The other was dropped by two Washington policemen, Bobby Tabron and DeDivine K. Carter, who were relentlessly attacked outside the Capitol and in a tunnel on the west facade of the building that police now call the Tunnel of the death. They were beaten with punches, flag poles and projectiles and sprayed with chemicals, depending on their combination. Officers Tabron and Carter were unsure whether they would return home alive, according to the lawsuit, as they fought to defend the Capitol.
Their lawsuit also cites the Ku Klux Klan law and claims that Mr. Trump – who has told his supporters to “fight much harder” and “use force” at a rally on January 6 while urging them to visit Capitol Hill – violated laws against inciting a riot, disorderly conduct, civil conspiracy and aiding and abetting bodily harm.
The lawsuits bring to at least six the number of people filed against Mr. Trump by people who were on Capitol Hill during the attack.
Lawyers for the former president have argued that Mr. Trump should not be held responsible for the actions of the mob, citing both his right to free speech and a claim for presidential immunity.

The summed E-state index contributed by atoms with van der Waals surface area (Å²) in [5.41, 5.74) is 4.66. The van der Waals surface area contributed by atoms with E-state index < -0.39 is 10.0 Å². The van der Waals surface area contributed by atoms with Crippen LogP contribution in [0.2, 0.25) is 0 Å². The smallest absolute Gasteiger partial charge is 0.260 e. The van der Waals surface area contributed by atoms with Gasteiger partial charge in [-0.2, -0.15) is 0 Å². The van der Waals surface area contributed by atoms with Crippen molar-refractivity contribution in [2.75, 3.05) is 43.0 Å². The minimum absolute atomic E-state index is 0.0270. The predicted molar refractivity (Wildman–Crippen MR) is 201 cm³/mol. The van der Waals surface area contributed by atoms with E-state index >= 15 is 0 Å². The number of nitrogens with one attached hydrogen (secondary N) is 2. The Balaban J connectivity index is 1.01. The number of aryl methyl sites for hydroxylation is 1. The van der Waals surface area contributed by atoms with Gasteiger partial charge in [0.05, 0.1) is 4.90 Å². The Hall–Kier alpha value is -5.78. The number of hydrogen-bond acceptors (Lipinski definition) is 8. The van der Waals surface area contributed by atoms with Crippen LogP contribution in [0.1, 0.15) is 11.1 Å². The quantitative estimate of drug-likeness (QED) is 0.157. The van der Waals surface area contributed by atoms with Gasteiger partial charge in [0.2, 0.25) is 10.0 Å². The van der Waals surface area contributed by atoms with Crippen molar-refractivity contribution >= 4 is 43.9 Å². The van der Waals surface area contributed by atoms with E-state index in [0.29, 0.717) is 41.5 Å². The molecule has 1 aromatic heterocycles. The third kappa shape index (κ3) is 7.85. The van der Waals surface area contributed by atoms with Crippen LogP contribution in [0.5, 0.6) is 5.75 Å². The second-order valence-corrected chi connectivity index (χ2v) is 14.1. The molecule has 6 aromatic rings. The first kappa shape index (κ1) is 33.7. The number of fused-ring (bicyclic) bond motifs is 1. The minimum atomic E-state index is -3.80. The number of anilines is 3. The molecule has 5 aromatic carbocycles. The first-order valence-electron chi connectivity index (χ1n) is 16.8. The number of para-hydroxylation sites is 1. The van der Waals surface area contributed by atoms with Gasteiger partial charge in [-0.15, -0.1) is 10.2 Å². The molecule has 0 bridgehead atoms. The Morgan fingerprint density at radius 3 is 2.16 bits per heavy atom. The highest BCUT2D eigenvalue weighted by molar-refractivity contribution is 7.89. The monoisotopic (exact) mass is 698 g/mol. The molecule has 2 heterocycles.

“Attempting to hold a political leader vicariously accountable for the actions of others as a result of constitutionally protected political speech would contradict the well-established precedent of the Supreme Court’s First Amendment,” said Mr. Trump’s attorney, Jesse R. Binnall, wrote in response to a costume. “Even if the speech in question was not covered by the highest presumption of legal protection, the claims of the plaintiffs are excluded by absolute presidential immunity.”
Oral argument is scheduled for Jan. 10 in the lawsuit brought against Mr. Trump by Representative Eric Swalwell, Democrat of California; Representing Bennie Thompson, Democrat of Mississippi; and Constables James Blassingame and Sidney Hemby of the Capitol Police.
Eileen Sullivan contributed reports.